National Geographic : 1969 Mar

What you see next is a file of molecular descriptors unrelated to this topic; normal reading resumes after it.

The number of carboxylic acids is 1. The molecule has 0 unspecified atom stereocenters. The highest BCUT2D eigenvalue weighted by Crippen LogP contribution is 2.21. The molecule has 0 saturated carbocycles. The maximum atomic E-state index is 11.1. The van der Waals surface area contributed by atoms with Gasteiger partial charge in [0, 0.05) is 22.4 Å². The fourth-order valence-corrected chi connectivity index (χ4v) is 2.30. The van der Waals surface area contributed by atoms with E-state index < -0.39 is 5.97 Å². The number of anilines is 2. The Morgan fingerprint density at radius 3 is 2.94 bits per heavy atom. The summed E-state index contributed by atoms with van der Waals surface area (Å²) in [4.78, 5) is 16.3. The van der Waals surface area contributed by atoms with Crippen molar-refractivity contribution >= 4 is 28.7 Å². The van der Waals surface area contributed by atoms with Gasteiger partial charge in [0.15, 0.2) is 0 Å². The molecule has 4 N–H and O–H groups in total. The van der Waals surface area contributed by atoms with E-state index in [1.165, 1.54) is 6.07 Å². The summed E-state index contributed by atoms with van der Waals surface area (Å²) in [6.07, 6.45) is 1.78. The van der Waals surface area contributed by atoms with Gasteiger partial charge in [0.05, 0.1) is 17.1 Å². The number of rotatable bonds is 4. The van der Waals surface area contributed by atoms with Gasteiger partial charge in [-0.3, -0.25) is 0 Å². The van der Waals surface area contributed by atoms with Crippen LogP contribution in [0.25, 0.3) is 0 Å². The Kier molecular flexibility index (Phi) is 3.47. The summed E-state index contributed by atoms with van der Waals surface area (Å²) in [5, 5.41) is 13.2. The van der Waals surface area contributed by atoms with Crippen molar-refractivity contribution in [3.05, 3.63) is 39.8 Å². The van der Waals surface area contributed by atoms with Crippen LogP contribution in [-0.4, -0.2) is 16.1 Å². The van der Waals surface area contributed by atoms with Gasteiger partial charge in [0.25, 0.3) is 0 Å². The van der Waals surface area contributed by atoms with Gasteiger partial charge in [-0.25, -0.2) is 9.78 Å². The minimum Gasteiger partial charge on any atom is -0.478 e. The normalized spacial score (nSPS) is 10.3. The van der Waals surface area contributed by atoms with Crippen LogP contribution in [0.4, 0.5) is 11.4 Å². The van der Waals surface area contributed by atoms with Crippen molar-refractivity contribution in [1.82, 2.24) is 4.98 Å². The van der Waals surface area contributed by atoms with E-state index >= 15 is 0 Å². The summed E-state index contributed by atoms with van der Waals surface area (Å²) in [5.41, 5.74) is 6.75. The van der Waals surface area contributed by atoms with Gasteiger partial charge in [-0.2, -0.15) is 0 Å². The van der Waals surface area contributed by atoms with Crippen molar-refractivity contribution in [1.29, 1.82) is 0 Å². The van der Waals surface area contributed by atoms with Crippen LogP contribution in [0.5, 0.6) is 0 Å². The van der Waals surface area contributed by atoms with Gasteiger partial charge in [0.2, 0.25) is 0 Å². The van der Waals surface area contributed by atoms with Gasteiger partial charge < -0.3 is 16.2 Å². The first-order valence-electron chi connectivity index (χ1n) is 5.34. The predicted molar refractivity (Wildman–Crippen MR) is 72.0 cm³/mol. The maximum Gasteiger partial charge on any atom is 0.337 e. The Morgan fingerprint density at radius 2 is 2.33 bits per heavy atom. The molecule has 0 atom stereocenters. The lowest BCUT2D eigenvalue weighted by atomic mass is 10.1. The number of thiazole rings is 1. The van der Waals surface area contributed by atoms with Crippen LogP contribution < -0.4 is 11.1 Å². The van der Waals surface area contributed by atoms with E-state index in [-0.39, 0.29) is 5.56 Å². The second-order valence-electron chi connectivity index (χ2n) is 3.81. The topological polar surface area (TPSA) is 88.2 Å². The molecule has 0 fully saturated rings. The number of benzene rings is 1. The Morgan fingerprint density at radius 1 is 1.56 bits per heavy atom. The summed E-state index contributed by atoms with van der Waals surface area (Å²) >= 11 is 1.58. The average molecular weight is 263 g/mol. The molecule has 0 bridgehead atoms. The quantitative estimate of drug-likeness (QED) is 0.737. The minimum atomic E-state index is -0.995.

into the hole as it pulls itself in; the mud washes out and the hole gets deeper. The terrors among burrowing bivalves are the shipworms-Teredo navalis and its rela tives-which have been wreaking havoc on wooden ships and wharves since man first built them. Using the filelike surfaces of its two shells, a teredo can bore as far as two and a half feet into a ship's timbers.* The teredo creates such destruction that it forced naval builders to sheathe ships' bot toms with copper. Even in this century its invisible damage toppled the municipal wharf of Benicia, California. The shipworm lines its tunnel with a shelly coat, and trails behind it two tubes for feed ing and discharging waste. It spends its entire adult life secure in its burrow. One might consider this the ultimate in self-sufficiency. But that honor, to my mind, is reserved for the largest of the tridacnid clams of Australia's Great Barrier Reef.t I will never forget peering into the clear waters ringing Green Island and seeing giant clams (Tridacna gigas) three feet long and weighing several hundred pounds (pages 428-9). Popular belief tells of careless divers trapped in the stony grips of these clams, though in fact it seems never to have hap pened. But this much I can vouch for person *See "Shipworms, Saboteurs of the Sea," by F. G . Walton Smith, NATIONAL GEOGRAPHIC, October 1956. tThe author wrote of the reef in "On Australia's Coral Ramparts," NATIONAL GEOGRAPHIC, January 1957.